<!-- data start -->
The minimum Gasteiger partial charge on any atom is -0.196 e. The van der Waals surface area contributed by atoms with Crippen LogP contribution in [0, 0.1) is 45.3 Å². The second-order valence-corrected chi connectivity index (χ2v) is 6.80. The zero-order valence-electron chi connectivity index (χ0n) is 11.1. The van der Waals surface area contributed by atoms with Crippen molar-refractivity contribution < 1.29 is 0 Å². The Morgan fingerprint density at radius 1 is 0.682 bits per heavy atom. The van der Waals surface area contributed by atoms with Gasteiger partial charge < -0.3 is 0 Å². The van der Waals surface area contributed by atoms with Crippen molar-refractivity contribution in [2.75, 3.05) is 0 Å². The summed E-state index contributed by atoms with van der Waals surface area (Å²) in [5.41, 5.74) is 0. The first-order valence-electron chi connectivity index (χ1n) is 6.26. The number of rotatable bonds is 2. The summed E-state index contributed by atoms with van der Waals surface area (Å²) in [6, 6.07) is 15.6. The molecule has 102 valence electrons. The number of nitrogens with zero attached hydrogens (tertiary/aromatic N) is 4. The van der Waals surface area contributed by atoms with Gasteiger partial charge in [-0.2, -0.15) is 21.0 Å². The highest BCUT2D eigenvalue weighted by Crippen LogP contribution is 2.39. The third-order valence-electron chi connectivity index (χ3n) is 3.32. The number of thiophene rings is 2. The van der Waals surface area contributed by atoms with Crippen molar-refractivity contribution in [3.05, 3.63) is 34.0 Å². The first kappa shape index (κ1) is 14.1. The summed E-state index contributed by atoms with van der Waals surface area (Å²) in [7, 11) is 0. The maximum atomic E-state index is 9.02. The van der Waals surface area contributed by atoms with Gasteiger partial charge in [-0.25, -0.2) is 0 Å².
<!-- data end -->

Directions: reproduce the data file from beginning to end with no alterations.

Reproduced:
The minimum Gasteiger partial charge on any atom is -0.196 e. The van der Waals surface area contributed by atoms with Crippen LogP contribution in [0, 0.1) is 45.3 Å². The second-order valence-corrected chi connectivity index (χ2v) is 6.80. The zero-order valence-electron chi connectivity index (χ0n) is 11.1. The van der Waals surface area contributed by atoms with Crippen molar-refractivity contribution < 1.29 is 0 Å². The Morgan fingerprint density at radius 1 is 0.682 bits per heavy atom. The van der Waals surface area contributed by atoms with Gasteiger partial charge < -0.3 is 0 Å². The van der Waals surface area contributed by atoms with Crippen molar-refractivity contribution in [2.75, 3.05) is 0 Å². The summed E-state index contributed by atoms with van der Waals surface area (Å²) in [5.41, 5.74) is 0. The first-order valence-electron chi connectivity index (χ1n) is 6.26. The number of rotatable bonds is 2. The summed E-state index contributed by atoms with van der Waals surface area (Å²) in [6, 6.07) is 15.6. The molecule has 102 valence electrons. The number of nitrogens with zero attached hydrogens (tertiary/aromatic N) is 4. The van der Waals surface area contributed by atoms with Gasteiger partial charge in [-0.2, -0.15) is 21.0 Å². The highest BCUT2D eigenvalue weighted by Crippen LogP contribution is 2.39. The third-order valence-electron chi connectivity index (χ3n) is 3.32. The number of thiophene rings is 2. The van der Waals surface area contributed by atoms with Crippen molar-refractivity contribution in [3.05, 3.63) is 34.0 Å². The first kappa shape index (κ1) is 14.1. The summed E-state index contributed by atoms with van der Waals surface area (Å²) in [7, 11) is 0. The maximum atomic E-state index is 9.02. The van der Waals surface area contributed by atoms with Gasteiger partial charge in [-0.25, -0.2) is 0 Å².